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Marius comments on Not for the Sake of Happiness (Alone) - Less Wrong

49 Post author: Eliezer_Yudkowsky 22 November 2007 03:19AM

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Comment author: Marius 27 March 2011 09:13:03PM *  1 point [-]

You misunderstood the first point. I did not claim you succeed at tasks you are good at. I claimed that if you define desire by "what you do", and simultaneously believe that "satisfying your desires -> happiness", then succeeding at the tasks you attempt would cause happiness. Yet that is an incomplete descriptor of happiness.

Additionally, I obviously agree people have competing desires. But this makes it impossible to use "what I did" as a measurement of "what I want". For instance, if I want to run but don't, it may be due to laziness (which is hardly a "desire for slack"), fear (which is not merely a "desire to avoid risk or embarrassment"), etc.

Your lottery description is inconsistent with other accomplishments and pleasures. For instance, people who marry [the right person] do not simply become habituated to the new pleasures and establish a new baseline. People with good or bad jobs do not become entirely habituated to those jobs - they derive happiness and unhappiness from them every day. The lottery is a different story from these, and you'll need to come up with a better explanation as to why it is different. My explanation is that we derive happiness from earning success, but not from being given it arbitrarily, and that regardless of one's desires human nature tends to behave that way.

This is my first counterexample to your puzzle: regardless of whether one has a desire to have to earn success (and most people desire not to have to earn it), we are made happy by earning success. Other examples: we are made happy by hard work (even unsuccessful hard work), by being punished when we deserve it, by putting on a smile (even against one's will), and by many other things we don't desire and some that we try to avoid.

Comment author: Polymeron 27 March 2011 10:08:11PM *  2 points [-]

Thank you; you've made some very good points that deserve a proper reply. However it's getting late here and I will need more energy go over this properly. I'll definitely consider this.

As a quick opener, because I think there's an open point here: It seems to me that all emotions serve as behavioral feedback mechanisms. But even if I am mistaken on that, and/or happiness is not desire fulfillment feedback, what would you think its evolutionary role is? It's clearly not an arbitrary component. Not to make the fallacy that any explanation is better than no explanation, I would nevertheless be interested in playing off this hypothesis against something other than a null model - a competing explanation. Can you offer one?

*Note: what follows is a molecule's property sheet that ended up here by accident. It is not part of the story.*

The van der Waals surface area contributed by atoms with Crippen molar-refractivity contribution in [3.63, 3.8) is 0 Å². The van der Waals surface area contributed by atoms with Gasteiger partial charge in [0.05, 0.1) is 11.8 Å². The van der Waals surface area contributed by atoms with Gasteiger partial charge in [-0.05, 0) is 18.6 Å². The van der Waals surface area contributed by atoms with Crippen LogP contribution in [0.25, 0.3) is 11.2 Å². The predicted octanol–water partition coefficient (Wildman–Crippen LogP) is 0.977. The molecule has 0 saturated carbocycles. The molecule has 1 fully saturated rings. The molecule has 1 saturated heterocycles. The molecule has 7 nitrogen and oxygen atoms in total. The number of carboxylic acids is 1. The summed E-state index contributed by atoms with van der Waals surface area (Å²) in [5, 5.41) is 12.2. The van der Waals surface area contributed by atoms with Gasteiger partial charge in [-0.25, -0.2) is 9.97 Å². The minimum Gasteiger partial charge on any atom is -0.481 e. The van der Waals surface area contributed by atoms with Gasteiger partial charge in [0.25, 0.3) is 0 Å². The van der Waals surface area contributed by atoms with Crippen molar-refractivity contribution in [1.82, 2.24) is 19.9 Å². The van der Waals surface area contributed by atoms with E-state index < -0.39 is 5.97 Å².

Comment author: Marius 28 March 2011 03:23:39AM 1 point [-]

I agree that emotions do serve as behavioral feedback mechanisms, but that's not all they do. They have complex social roles, among other things, including signaling, promotion of trust, promotion of empathy, etc. This social role is probably just as important in the case of happiness as the marker of "needs satisfied". In the case of grief, the social role is probably far more important than any feedback role. In addition to these roles, happiness contains an element of contentedness: "you are at a local maximum, and would be better off staying at this local maximum than risking matters to satisfy more needs". Thus, many slaves are content until they see the chance at freedom. There is a joy in great/beautiful/religious things that science currently lacks a good explanation for. There may be many other roles for happiness, as well.

Comment author: Polymeron 28 March 2011 04:02:31PM 1 point [-]

I have to agree that happiness (and other emotions) have come to have a strong signaling component. I'm now even more interested than before about the mechanism by which it operates - just what triggers this emotion. I've also been thinking quite a bit about grief, which didn't fit as a pure feedback mechanism (otherwise you'd expect to have the same emotion for a person going away for life and that person dying), and your comments on that finally drove the point home.

I will need to consider all this further and revise my hypothesis. Thanks again for the insight!